Parallel computing refers to running multiple computational tasks simultaneously. The idea behind it is based on the assumption that a big computational task can be divided into smaller tasks which can run concurrently.
Types of parallel computing
Parallel computing is used only for the last row of below table;
|Single Instruction||Multiple Instructions||Single Program||Multiple Programs|
In more details;
- Data-parallel(SIMD): Same operations/instructions are carried out on different data items, simultaneously.
- Task Parallel(MIMD): Different instructions on different data carried out concurrently.
- SPMD: Single program, multiple data, not synchronized at individual operation level
SPMD and MIMD are essentially the same because any MIMD can be made SPMD. SIMD is also equivalent, but in a less practical sense. MPI (Message Passing Interface) is primarily used for SPMD/MIMD.
Shared memory is the memory which all the processors can access. In hardware point of view it means all the processors have direct access to the common physical memory through bus based (usually using wires) access. These processors can work independently while they all access the same memory. Any change in the variables stored in the memory is visible by all processors because at any given moment all they see is a copy or picture of entire variables stored in the memory and they can directly address and access the same logical memory locations regardless of where the physical memory actually exists.
Uniform Memory Access (UMA):
- Most commonly represented today by Symmetric Multiprocessor (SMP) machines
- Identical processors
- Equal access and access times to memory
- Sometimes called CC-UMA - Cache Coherent UMA. Cache coherent means if one processor updates a location in shared memory, all the other processors know about the update. Cache coherency is accomplished at the hardware level.
Non-Uniform Memory Access (NUMA):
- Often made by physically linking two or more SMPs
- One SMP can directly access memory of another SMP
- Not all processors have equal access time to all memories
- Memory access across link is slower
- If cache coherency is maintained, then may also be called CC-NUMA - Cache Coherent NUMA
Distributed memory in hardware sense, refers to the case where the processors can access other processor's memory only through network. In software sense, it means each processor only can see local machine memory directly and should use communications through network to access memory of the other processors.
Combination of the two kinds of memory is what usually is used in today's fast supercomputers. The hybrid memory system is basically a network of shared memories. Within each shades component, the memory is accessible to all the cpus, and in addition, they can access the tasks and information stored on other units through the network.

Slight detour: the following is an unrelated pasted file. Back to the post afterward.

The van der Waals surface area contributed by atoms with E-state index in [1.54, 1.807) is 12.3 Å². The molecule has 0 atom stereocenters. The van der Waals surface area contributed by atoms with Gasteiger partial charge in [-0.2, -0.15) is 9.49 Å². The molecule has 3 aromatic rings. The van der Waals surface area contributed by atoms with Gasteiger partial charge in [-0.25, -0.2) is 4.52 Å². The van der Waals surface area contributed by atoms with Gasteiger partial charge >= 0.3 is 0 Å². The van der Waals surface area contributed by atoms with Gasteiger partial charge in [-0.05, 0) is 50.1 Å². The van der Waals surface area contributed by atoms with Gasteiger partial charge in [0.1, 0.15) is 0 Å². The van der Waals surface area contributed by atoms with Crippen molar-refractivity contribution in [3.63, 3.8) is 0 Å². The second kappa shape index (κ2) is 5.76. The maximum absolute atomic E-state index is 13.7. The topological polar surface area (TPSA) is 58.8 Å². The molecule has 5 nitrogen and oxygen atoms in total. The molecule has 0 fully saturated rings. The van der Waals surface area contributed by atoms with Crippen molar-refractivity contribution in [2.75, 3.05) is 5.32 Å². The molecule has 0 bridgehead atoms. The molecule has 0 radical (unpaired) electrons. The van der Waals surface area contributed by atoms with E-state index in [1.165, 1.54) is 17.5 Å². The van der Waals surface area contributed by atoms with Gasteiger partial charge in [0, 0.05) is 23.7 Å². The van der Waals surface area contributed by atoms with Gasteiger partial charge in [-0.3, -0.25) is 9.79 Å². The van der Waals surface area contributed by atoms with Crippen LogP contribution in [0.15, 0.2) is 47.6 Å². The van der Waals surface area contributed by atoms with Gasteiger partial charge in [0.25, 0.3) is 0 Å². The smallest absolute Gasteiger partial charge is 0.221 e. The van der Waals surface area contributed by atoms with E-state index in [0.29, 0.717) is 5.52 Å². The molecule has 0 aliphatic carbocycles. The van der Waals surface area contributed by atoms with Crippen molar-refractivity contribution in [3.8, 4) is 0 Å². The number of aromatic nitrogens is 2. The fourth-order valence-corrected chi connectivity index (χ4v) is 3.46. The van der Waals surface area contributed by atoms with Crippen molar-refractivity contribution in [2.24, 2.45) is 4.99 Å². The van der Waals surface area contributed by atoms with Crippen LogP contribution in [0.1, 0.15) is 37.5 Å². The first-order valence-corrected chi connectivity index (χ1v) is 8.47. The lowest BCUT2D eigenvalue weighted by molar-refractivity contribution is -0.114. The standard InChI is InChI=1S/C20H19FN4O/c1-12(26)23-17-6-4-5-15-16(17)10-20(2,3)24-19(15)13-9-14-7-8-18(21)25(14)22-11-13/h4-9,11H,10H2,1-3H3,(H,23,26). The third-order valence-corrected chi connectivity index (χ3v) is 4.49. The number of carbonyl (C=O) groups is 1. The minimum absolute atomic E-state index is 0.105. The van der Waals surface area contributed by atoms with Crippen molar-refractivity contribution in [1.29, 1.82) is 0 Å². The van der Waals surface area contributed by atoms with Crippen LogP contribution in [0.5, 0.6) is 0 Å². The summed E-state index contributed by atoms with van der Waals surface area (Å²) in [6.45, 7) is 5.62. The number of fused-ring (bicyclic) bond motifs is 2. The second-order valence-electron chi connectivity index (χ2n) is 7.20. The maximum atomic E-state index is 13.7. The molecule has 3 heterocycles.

Communication in parallel computers
Communications in parallel computing takes advantage of one of the following interfaces;
- MPI (MPI, OpenMPI)
OpenMp is used for communication between tasks running concurrently on the same node with access to the shared memory. Assume you have a machine which each one of its nodes contains 16 cores with shared access to 32 GB of memory. If you have an application which is parallelized and can use up to 16 cores, the tasks running on each node will communicate using OpenMP.
Assume use of the same machine; if you want to run the same application on 16 nodes using only one core on each node, communication between different nodes is necessary since memory is not shared between nodes. MPI (Message Passing Interface) utilizes this communication. MPI is used for communication between tasks which use distributed memory.
Again, assume use of the same machine; what if you want to use two nodes (8 cores on each one). The tasks running on each node communicate using OpenMP while the tasks running on different nodes communicate using MPI. This communication style is called hybrid programming since it takes advantage of hybrid memory.
It is common to mistakenly assume OpenMP and OpenMPI are the same! But, OpenMPI is the name of recent MPI versions and should not be mistaken with OpenMP.
Run OpenMP Applications
|Compiler||Compiler Options||Default behavior for # of threads (If not set)|
|GNU (gcc, g++, gfortran)||-fopenmp||as many threads as available cores|
|Intel (icc ifort)||-openmp||as many threads as available cores|
|Portland Group (pgcc,pgCC,pgf77,pgf90)||-mp||one thread|
Sample job script;
- PBS -N <job_name>
- PBS -M <your_email_address>
- PBS -m abe (mail is sent in case of start(a), begin(b) or error(e) of execution)
- PBS -o <output file name>
- PBS -e <error file name>
- PBS -j oe
- PBS -l nodes=1:ppn=<number of processors>
- PBS -l walltime=<hour:minute:secons>
- PBS -l pmem=<memory gb>
module load <compiler> module load <other needed modules>
export OMP_NUM_THREADS=<number of threads>
./executable-path <imput-file-name(s) >output-file-name(s)